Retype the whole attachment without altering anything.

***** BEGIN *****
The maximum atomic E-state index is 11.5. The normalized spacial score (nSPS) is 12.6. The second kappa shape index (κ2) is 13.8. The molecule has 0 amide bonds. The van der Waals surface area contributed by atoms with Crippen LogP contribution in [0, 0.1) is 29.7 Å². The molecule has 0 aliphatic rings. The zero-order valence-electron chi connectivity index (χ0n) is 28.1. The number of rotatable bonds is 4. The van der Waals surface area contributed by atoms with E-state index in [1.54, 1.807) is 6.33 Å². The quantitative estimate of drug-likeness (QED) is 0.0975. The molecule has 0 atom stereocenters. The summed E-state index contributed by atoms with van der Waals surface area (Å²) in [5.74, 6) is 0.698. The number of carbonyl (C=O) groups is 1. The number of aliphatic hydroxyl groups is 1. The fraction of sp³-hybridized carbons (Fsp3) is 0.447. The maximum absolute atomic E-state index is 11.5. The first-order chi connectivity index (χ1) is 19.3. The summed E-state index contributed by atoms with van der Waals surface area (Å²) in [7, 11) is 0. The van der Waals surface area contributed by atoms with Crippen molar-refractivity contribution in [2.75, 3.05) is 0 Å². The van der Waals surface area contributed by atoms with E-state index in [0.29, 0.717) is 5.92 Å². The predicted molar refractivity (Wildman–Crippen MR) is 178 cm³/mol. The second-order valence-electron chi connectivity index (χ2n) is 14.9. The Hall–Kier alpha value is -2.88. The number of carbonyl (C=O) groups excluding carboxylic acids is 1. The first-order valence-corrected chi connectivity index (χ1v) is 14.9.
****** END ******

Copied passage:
The maximum atomic E-state index is 11.5. The normalized spacial score (nSPS) is 12.6. The second kappa shape index (κ2) is 13.8. The molecule has 0 amide bonds. The van der Waals surface area contributed by atoms with Crippen LogP contribution in [0, 0.1) is 29.7 Å². The molecule has 0 aliphatic rings. The zero-order valence-electron chi connectivity index (χ0n) is 28.1. The number of rotatable bonds is 4. The van der Waals surface area contributed by atoms with E-state index in [1.54, 1.807) is 6.33 Å². The quantitative estimate of drug-likeness (QED) is 0.0975. The molecule has 0 atom stereocenters. The summed E-state index contributed by atoms with van der Waals surface area (Å²) in [5.74, 6) is 0.698. The number of carbonyl (C=O) groups is 1. The number of aliphatic hydroxyl groups is 1. The fraction of sp³-hybridized carbons (Fsp3) is 0.447. The maximum absolute atomic E-state index is 11.5. The first-order chi connectivity index (χ1) is 19.3. The summed E-state index contributed by atoms with van der Waals surface area (Å²) in [7, 11) is 0. The van der Waals surface area contributed by atoms with Crippen molar-refractivity contribution in [2.75, 3.05) is 0 Å². The van der Waals surface area contributed by atoms with E-state index in [0.29, 0.717) is 5.92 Å². The predicted molar refractivity (Wildman–Crippen MR) is 178 cm³/mol. The second-order valence-electron chi connectivity index (χ2n) is 14.9. The Hall–Kier alpha value is -2.88. The number of carbonyl (C=O) groups excluding carboxylic acids is 1. The first-order valence-corrected chi connectivity index (χ1v) is 14.9.